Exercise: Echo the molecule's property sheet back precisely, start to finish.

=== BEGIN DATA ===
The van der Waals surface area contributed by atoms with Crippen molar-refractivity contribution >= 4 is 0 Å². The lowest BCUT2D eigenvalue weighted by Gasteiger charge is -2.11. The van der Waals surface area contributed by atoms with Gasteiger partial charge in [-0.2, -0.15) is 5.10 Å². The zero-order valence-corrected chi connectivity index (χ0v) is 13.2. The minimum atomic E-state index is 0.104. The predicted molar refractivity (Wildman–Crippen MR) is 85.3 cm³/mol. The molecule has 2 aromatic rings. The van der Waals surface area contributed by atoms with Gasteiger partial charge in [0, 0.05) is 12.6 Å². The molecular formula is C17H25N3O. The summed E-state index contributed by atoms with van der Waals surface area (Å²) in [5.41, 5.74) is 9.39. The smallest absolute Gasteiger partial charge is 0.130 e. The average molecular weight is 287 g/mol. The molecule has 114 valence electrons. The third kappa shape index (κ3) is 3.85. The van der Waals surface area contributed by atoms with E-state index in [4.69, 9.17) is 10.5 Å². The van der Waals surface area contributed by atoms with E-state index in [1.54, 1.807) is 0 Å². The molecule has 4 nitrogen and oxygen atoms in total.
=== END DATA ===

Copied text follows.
The van der Waals surface area contributed by atoms with Crippen molar-refractivity contribution >= 4 is 0 Å². The lowest BCUT2D eigenvalue weighted by Gasteiger charge is -2.11. The van der Waals surface area contributed by atoms with Gasteiger partial charge in [-0.2, -0.15) is 5.10 Å². The zero-order valence-corrected chi connectivity index (χ0v) is 13.2. The minimum atomic E-state index is 0.104. The predicted molar refractivity (Wildman–Crippen MR) is 85.3 cm³/mol. The molecule has 2 aromatic rings. The van der Waals surface area contributed by atoms with Gasteiger partial charge in [0, 0.05) is 12.6 Å². The molecular formula is C17H25N3O. The summed E-state index contributed by atoms with van der Waals surface area (Å²) in [5.41, 5.74) is 9.39. The smallest absolute Gasteiger partial charge is 0.130 e. The average molecular weight is 287 g/mol. The molecule has 114 valence electrons. The third kappa shape index (κ3) is 3.85. The van der Waals surface area contributed by atoms with E-state index in [4.69, 9.17) is 10.5 Å². The van der Waals surface area contributed by atoms with E-state index in [1.54, 1.807) is 0 Å². The molecule has 4 nitrogen and oxygen atoms in total.